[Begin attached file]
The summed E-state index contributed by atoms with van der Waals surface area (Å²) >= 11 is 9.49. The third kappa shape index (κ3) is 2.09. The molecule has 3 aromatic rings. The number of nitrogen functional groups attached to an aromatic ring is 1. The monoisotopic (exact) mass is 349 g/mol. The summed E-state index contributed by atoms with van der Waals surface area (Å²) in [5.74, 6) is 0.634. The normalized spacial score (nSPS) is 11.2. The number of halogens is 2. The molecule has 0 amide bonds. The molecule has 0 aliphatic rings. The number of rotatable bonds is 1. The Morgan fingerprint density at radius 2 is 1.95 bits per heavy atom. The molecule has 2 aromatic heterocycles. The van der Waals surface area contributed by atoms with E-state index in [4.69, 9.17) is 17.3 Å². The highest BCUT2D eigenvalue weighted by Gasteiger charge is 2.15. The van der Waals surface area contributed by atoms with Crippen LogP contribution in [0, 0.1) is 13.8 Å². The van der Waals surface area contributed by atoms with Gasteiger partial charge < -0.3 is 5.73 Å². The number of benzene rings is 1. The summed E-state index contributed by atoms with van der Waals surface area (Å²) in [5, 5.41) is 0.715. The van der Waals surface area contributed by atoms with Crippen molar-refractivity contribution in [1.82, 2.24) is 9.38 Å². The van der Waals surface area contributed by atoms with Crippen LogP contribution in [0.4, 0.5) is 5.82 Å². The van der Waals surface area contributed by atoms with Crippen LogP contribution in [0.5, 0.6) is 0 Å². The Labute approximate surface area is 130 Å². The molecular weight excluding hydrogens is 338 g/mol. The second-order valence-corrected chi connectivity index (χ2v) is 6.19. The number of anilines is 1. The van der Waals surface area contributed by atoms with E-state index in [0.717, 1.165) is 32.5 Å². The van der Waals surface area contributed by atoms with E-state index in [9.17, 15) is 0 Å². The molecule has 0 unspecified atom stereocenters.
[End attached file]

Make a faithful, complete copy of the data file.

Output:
The summed E-state index contributed by atoms with van der Waals surface area (Å²) >= 11 is 9.49. The third kappa shape index (κ3) is 2.09. The molecule has 3 aromatic rings. The number of nitrogen functional groups attached to an aromatic ring is 1. The monoisotopic (exact) mass is 349 g/mol. The summed E-state index contributed by atoms with van der Waals surface area (Å²) in [5.74, 6) is 0.634. The normalized spacial score (nSPS) is 11.2. The number of halogens is 2. The molecule has 0 amide bonds. The molecule has 0 aliphatic rings. The number of rotatable bonds is 1. The Morgan fingerprint density at radius 2 is 1.95 bits per heavy atom. The molecule has 2 aromatic heterocycles. The van der Waals surface area contributed by atoms with E-state index in [4.69, 9.17) is 17.3 Å². The highest BCUT2D eigenvalue weighted by Gasteiger charge is 2.15. The van der Waals surface area contributed by atoms with Crippen LogP contribution in [0, 0.1) is 13.8 Å². The van der Waals surface area contributed by atoms with Gasteiger partial charge < -0.3 is 5.73 Å². The number of benzene rings is 1. The summed E-state index contributed by atoms with van der Waals surface area (Å²) in [5, 5.41) is 0.715. The van der Waals surface area contributed by atoms with Crippen molar-refractivity contribution in [1.82, 2.24) is 9.38 Å². The van der Waals surface area contributed by atoms with Crippen LogP contribution in [0.4, 0.5) is 5.82 Å². The van der Waals surface area contributed by atoms with Crippen LogP contribution in [0.5, 0.6) is 0 Å². The Labute approximate surface area is 130 Å². The molecular weight excluding hydrogens is 338 g/mol. The second-order valence-corrected chi connectivity index (χ2v) is 6.19. The number of anilines is 1. The van der Waals surface area contributed by atoms with E-state index in [0.717, 1.165) is 32.5 Å². The van der Waals surface area contributed by atoms with E-state index in [9.17, 15) is 0 Å². The molecule has 0 unspecified atom stereocenters.